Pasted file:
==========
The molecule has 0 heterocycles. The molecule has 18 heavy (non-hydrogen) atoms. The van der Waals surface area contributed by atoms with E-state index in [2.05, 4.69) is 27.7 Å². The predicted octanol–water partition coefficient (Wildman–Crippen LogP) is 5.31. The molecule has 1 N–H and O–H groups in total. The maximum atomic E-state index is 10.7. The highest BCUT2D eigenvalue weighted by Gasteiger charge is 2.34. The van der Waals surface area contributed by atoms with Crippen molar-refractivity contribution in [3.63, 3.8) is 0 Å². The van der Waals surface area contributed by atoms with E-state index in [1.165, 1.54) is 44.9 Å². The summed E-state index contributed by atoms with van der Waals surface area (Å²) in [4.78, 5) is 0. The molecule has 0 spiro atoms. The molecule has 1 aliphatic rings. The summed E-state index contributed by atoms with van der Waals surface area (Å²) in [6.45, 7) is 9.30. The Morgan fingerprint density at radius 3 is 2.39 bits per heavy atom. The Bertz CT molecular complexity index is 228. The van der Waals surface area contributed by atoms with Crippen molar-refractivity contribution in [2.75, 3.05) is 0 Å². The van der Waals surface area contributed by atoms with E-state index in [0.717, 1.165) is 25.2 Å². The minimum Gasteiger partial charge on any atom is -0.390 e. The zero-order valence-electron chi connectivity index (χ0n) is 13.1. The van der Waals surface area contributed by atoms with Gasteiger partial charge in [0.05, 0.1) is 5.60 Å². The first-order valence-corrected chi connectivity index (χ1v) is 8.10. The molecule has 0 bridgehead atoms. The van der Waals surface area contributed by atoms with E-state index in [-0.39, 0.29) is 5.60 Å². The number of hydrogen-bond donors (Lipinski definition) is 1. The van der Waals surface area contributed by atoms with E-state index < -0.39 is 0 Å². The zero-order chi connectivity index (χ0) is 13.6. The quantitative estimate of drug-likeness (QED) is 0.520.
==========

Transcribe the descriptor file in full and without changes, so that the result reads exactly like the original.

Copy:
The molecule has 0 heterocycles. The molecule has 18 heavy (non-hydrogen) atoms. The van der Waals surface area contributed by atoms with E-state index in [2.05, 4.69) is 27.7 Å². The predicted octanol–water partition coefficient (Wildman–Crippen LogP) is 5.31. The molecule has 1 N–H and O–H groups in total. The maximum atomic E-state index is 10.7. The highest BCUT2D eigenvalue weighted by Gasteiger charge is 2.34. The van der Waals surface area contributed by atoms with Crippen molar-refractivity contribution in [3.63, 3.8) is 0 Å². The van der Waals surface area contributed by atoms with E-state index in [1.165, 1.54) is 44.9 Å². The summed E-state index contributed by atoms with van der Waals surface area (Å²) in [4.78, 5) is 0. The molecule has 0 spiro atoms. The molecule has 1 aliphatic rings. The summed E-state index contributed by atoms with van der Waals surface area (Å²) in [6.45, 7) is 9.30. The Morgan fingerprint density at radius 3 is 2.39 bits per heavy atom. The Bertz CT molecular complexity index is 228. The van der Waals surface area contributed by atoms with Crippen molar-refractivity contribution in [2.75, 3.05) is 0 Å². The van der Waals surface area contributed by atoms with E-state index in [0.717, 1.165) is 25.2 Å². The minimum Gasteiger partial charge on any atom is -0.390 e. The zero-order valence-electron chi connectivity index (χ0n) is 13.1. The van der Waals surface area contributed by atoms with Gasteiger partial charge in [0.05, 0.1) is 5.60 Å². The first-order valence-corrected chi connectivity index (χ1v) is 8.10. The molecule has 0 bridgehead atoms. The van der Waals surface area contributed by atoms with E-state index in [-0.39, 0.29) is 5.60 Å². The number of hydrogen-bond donors (Lipinski definition) is 1. The van der Waals surface area contributed by atoms with E-state index < -0.39 is 0 Å². The zero-order chi connectivity index (χ0) is 13.6. The quantitative estimate of drug-likeness (QED) is 0.520.